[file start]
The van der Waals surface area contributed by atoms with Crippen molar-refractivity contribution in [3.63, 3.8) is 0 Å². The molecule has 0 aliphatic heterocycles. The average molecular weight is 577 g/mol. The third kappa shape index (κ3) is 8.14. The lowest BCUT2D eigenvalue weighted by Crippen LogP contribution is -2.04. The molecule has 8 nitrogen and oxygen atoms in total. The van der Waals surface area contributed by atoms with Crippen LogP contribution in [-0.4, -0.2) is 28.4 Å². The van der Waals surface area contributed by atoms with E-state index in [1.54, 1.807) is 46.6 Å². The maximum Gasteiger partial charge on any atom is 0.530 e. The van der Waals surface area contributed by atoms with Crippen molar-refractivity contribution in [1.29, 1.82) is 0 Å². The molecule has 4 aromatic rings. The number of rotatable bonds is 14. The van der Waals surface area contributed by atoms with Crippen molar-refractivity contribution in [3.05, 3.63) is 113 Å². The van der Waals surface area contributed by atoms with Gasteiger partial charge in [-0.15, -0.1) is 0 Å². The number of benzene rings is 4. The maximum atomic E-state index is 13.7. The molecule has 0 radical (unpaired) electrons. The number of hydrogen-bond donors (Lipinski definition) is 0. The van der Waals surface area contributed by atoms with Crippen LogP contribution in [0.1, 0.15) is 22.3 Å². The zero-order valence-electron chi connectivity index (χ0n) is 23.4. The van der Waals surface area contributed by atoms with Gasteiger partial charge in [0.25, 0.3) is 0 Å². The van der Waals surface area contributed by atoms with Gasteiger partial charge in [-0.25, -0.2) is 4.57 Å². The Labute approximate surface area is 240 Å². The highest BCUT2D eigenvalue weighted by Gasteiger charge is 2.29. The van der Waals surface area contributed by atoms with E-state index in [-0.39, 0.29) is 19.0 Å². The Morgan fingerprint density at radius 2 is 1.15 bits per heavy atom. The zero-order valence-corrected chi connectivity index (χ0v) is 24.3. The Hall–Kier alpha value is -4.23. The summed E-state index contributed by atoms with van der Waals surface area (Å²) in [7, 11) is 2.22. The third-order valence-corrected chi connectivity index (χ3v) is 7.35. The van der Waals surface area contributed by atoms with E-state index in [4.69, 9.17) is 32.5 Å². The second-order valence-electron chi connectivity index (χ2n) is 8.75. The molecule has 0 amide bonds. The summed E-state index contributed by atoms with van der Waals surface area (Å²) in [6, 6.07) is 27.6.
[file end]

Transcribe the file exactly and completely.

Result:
The van der Waals surface area contributed by atoms with Crippen molar-refractivity contribution in [3.63, 3.8) is 0 Å². The molecule has 0 aliphatic heterocycles. The average molecular weight is 577 g/mol. The third kappa shape index (κ3) is 8.14. The lowest BCUT2D eigenvalue weighted by Crippen LogP contribution is -2.04. The molecule has 8 nitrogen and oxygen atoms in total. The van der Waals surface area contributed by atoms with Crippen LogP contribution in [-0.4, -0.2) is 28.4 Å². The van der Waals surface area contributed by atoms with E-state index in [1.54, 1.807) is 46.6 Å². The maximum Gasteiger partial charge on any atom is 0.530 e. The van der Waals surface area contributed by atoms with Crippen molar-refractivity contribution in [1.29, 1.82) is 0 Å². The molecule has 4 aromatic rings. The number of rotatable bonds is 14. The van der Waals surface area contributed by atoms with Crippen molar-refractivity contribution in [3.05, 3.63) is 113 Å². The van der Waals surface area contributed by atoms with Gasteiger partial charge in [-0.15, -0.1) is 0 Å². The number of benzene rings is 4. The maximum atomic E-state index is 13.7. The molecule has 0 radical (unpaired) electrons. The number of hydrogen-bond donors (Lipinski definition) is 0. The van der Waals surface area contributed by atoms with Crippen LogP contribution in [0.1, 0.15) is 22.3 Å². The zero-order valence-electron chi connectivity index (χ0n) is 23.4. The van der Waals surface area contributed by atoms with Gasteiger partial charge in [0.25, 0.3) is 0 Å². The van der Waals surface area contributed by atoms with Gasteiger partial charge in [-0.25, -0.2) is 4.57 Å². The Labute approximate surface area is 240 Å². The highest BCUT2D eigenvalue weighted by Gasteiger charge is 2.29. The van der Waals surface area contributed by atoms with E-state index in [-0.39, 0.29) is 19.0 Å². The Morgan fingerprint density at radius 2 is 1.15 bits per heavy atom. The zero-order valence-corrected chi connectivity index (χ0v) is 24.3. The Hall–Kier alpha value is -4.23. The summed E-state index contributed by atoms with van der Waals surface area (Å²) in [7, 11) is 2.22. The third-order valence-corrected chi connectivity index (χ3v) is 7.35. The van der Waals surface area contributed by atoms with E-state index in [4.69, 9.17) is 32.5 Å². The second-order valence-electron chi connectivity index (χ2n) is 8.75. The molecule has 0 amide bonds. The summed E-state index contributed by atoms with van der Waals surface area (Å²) in [6, 6.07) is 27.6.